Libyan Ambassador Stevens’ Death Tragic, Hopeful, Ironic

Chris Stevens E1348674207636

I’ve been reflecting on the recent events in Libya involving the death of Ambassador Chris Stevens, and every time, I arrive at a different feeling about it all.

There’s the obvious tragedy of a life unnecessarily lost. By all accounts, Stevens was a humble, passionate man who had invested his life in the betterment of the infrastructure for the Libyan people. He was not, as some dignitaries or diplomats tend to be, resting on his credentials in an easy gig, waiting for retirement. He was living out what he believed in a terribly volatile corner of the world.

There’s the incredulous anger over the loss of life, intentional or not. Though some claim that Libyan rebels had been planning such an attack on the embassy for months in response to the September 11th anniversary, the preponderance of evidence suggests it was a crime of collective passion, conflagrated by the amateurish Innocence of Muslims” video produced in America. While I understand some who express exasperation with the Libyan people’s response, saying the violence is inordinate when compared to some overblown home movie, this turns a blind eye to deeper issues of justice. Basically, we have bought the compliance of the Libyan government with aid money, and some in the Middle East would argue that, despite our tenuous peace with that north African country, the net impact of our presence in the region has boon nothing short of catastrophic. So when we jump to cast blame for such a bloody mob response, we have to consider the context in which the entire relationship is set.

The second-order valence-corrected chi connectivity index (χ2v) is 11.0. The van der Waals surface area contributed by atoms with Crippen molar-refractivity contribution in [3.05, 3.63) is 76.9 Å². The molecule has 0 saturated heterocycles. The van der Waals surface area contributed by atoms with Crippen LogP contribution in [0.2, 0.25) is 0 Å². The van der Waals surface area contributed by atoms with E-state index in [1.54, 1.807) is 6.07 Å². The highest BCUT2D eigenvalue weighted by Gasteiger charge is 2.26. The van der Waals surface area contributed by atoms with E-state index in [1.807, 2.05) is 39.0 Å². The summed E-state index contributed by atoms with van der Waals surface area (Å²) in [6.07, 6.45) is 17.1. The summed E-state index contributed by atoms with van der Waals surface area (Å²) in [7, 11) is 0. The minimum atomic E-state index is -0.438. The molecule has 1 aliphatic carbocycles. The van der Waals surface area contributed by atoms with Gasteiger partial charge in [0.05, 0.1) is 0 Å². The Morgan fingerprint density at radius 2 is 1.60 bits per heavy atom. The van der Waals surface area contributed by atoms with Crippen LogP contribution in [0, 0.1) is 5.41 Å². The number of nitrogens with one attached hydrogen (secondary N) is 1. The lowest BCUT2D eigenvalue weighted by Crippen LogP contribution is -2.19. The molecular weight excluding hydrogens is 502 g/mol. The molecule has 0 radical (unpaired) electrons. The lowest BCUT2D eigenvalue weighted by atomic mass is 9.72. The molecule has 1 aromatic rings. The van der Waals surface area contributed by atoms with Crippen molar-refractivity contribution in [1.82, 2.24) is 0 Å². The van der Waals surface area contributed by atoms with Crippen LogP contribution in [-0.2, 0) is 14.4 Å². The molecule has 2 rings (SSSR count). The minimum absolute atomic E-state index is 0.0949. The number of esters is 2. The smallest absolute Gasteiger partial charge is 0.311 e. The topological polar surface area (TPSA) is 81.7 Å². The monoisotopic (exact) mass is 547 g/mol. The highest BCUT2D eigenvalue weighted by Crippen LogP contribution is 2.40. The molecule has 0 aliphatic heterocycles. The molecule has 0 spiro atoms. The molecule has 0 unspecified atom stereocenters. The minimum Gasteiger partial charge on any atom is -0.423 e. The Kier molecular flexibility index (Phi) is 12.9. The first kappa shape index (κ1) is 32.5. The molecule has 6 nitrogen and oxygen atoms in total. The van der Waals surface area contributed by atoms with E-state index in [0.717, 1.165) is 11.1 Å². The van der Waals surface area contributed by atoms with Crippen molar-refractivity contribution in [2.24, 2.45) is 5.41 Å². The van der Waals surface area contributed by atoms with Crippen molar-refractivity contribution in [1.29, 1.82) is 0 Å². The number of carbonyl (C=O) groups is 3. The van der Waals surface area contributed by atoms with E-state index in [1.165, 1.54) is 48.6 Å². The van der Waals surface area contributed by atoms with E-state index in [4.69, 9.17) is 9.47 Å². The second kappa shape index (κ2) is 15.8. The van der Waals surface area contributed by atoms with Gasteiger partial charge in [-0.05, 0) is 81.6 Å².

I was heartened by one report on National Public Radio that pointed to video footage shot after the embassy attack. The Libyans sorting through the wreckage found a still-alive Ambassador Stevens, which elicited cheers of joy from them and shouts of “God is great!” He was beloved by many in the country, and some Libyan leaders have since contended that his death was entirely accidental, and that he was not a target. Though this does little to assuage the anger over the senseless loss of life, it is hopeful to know that, though there are those in Libya intent on violence and division, there are also those who long for peace, reconciliation and healing. There were those employees in the hospital where they took Stevens who approached other American officials, head lowered, clasping their hands between their own, to offer deep regret and sincere apology. There is an ethic in Libyan culture of taking collective responsibility for one another’s actions: something that we in the west could well benefit from emulating a little more.

Then there’s the irony of Stevens’ death. As I mentioned, he was still clinging to life when the first people on the scene found him in the embassy. One of Chris Stevens’ primary tasks in Benghazi was to help implement an emergency first responder system within the city. As it is, there are no fire trucks, ambulances or emergency doctors in place to treat any life-or-death case any differently than any other medical need. Without this, those who found Stevens only had the option to place him in a private car and take him to a hospital, with the hope of connecting with the right people so spare his life.

But by the time he reached the hospital, it was too late.

Had the services he was seeking to implement been in place, it’s possible he would still be alive. And although his particular death is tragic and worthy of attention, analysis and mourning, it’s only one of far too many lives lost due to the lack of basic infrastructure for those who live with such deficiencies, every day.